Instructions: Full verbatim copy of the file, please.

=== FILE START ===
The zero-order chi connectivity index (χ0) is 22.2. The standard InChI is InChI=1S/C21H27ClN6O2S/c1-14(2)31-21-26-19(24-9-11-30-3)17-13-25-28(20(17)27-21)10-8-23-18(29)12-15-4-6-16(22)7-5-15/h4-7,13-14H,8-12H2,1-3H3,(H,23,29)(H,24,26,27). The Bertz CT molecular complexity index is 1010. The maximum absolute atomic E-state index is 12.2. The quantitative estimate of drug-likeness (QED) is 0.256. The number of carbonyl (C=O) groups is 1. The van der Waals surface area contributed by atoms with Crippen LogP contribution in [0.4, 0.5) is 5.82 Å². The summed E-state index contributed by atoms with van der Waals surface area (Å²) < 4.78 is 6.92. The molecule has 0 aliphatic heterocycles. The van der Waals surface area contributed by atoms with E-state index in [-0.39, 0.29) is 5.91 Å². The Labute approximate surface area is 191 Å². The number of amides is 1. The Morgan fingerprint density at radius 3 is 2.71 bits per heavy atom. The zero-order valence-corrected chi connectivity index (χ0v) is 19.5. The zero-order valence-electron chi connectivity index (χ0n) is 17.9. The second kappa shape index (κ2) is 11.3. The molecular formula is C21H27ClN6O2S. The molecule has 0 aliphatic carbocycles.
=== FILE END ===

The zero-order chi connectivity index (χ0) is 22.2. The standard InChI is InChI=1S/C21H27ClN6O2S/c1-14(2)31-21-26-19(24-9-11-30-3)17-13-25-28(20(17)27-21)10-8-23-18(29)12-15-4-6-16(22)7-5-15/h4-7,13-14H,8-12H2,1-3H3,(H,23,29)(H,24,26,27). The Bertz CT molecular complexity index is 1010. The maximum absolute atomic E-state index is 12.2. The quantitative estimate of drug-likeness (QED) is 0.256. The number of carbonyl (C=O) groups is 1. The van der Waals surface area contributed by atoms with Crippen LogP contribution in [0.4, 0.5) is 5.82 Å². The summed E-state index contributed by atoms with van der Waals surface area (Å²) < 4.78 is 6.92. The molecule has 0 aliphatic heterocycles. The van der Waals surface area contributed by atoms with E-state index in [-0.39, 0.29) is 5.91 Å². The Labute approximate surface area is 191 Å². The number of amides is 1. The Morgan fingerprint density at radius 3 is 2.71 bits per heavy atom. The zero-order valence-corrected chi connectivity index (χ0v) is 19.5. The zero-order valence-electron chi connectivity index (χ0n) is 17.9. The second kappa shape index (κ2) is 11.3. The molecular formula is C21H27ClN6O2S. The molecule has 0 aliphatic carbocycles.